Expect Employees to be University Educated and Technically Trained
The labor force in Mexico is well-educated, plentiful and reliable. Graduating around 115,000 engineering and technical students nationally per year, Mexico produces roughly three times more graduates per capita in the field than the United States.
The Baja California’s State University (UABC) is located in most major urban centers of the state and offers Bachelor of Science degrees in Aerospace, Electronics, Electrical, Mechanical, and Industrial engineering fields. Additionally; executives cite benefits of the closer cultural ties with the mostly bilingual workforce versus difficulties observed in offshore locations like those in the Asia-Pacific. The manufacturing industry in Tijuana represents 47% of the permanent private jobs in the city boasting 50 years of experience.
Education: Highly Skilled & Highly Trained
Baja California is home to 35 universities and 14 technical schools offering over one hundred professional degrees including Biotechnology, Physics, Oceanography, Digital Geothermal Technology, Astronomy, Aerospace, Electrical Engineering, and Sustainable Energy. Most universities and technical schools are located in major urban centers such as Tijuana (35) and Ensenada (12) and many participate in direct education exchange programs with the leading universities in Southern California and San Diego.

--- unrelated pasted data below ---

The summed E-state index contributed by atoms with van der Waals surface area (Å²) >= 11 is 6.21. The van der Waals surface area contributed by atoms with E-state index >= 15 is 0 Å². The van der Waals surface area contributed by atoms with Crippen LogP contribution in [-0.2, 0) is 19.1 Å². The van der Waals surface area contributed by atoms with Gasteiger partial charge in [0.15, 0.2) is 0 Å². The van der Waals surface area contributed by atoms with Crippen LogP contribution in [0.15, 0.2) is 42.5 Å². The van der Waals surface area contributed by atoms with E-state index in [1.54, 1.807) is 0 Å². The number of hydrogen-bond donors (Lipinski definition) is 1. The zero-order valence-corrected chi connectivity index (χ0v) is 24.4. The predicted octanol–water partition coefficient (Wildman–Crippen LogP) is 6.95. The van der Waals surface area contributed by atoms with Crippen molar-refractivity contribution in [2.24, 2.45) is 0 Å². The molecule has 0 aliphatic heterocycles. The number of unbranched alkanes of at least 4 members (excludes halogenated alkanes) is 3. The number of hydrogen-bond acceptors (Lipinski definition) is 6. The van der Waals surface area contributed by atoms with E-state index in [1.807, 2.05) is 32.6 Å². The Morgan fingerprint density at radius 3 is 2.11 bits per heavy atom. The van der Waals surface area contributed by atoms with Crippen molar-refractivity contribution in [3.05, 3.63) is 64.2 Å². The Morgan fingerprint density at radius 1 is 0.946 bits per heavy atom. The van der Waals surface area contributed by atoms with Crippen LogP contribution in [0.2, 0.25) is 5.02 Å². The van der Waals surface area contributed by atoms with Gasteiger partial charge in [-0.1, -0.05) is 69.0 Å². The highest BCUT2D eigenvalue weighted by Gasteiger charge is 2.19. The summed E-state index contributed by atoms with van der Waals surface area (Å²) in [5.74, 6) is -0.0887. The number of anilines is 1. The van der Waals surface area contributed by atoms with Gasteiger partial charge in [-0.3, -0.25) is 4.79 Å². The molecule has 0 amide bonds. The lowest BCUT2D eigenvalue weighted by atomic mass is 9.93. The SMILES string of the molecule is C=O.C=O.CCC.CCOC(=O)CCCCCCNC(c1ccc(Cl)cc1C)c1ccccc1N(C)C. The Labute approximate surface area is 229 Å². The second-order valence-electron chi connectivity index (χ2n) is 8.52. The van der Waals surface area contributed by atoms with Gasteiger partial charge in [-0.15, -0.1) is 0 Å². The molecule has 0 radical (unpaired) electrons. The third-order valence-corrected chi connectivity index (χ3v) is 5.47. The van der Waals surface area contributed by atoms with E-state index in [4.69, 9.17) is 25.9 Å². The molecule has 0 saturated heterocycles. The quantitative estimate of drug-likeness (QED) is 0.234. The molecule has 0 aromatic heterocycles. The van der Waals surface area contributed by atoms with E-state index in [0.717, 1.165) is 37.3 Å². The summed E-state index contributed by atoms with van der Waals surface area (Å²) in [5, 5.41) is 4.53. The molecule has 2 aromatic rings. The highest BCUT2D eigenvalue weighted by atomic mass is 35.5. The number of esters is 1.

Globally Competitive Labor Rates
In the high growth markets, total labor costs account for approximately 30 percent of total location-sensitive costs in manufacturing and approximately 65 percent of total location-sensitive costs in service operations. Labor costs are lowest in India, China, and Mexico.
In the last 10 years Mexico has significantly closed the gap in labor costs compared to its offshore competitor, China. Labor cost in Mexico went from being 200% more expensive than China, to an impressive 19.6% difference today. Adding in transportation and logistics time and cost, companies are finding nearshore operations in Mexico dramatically less expensive, even with the growing gap in labor costs. Get your no-obligation and no-cost labor analysis today!
Close Cultural Ties to the United States
Strong cultural, economic and familial ties have existed between Tijuana and San Diego for decades, some would say as long back as when California was still a part of Mexico. With over 59 million northbound crossings from Tijuana to San Diego a year, executives find that the region is not only largely bilingual, but also engrained with many American customs. Additionally, the US Dollar is a widely accepted and used form of currency, especially along Northern border regions and in city metropolises. The US dollar is also the main currency for most commercial trade.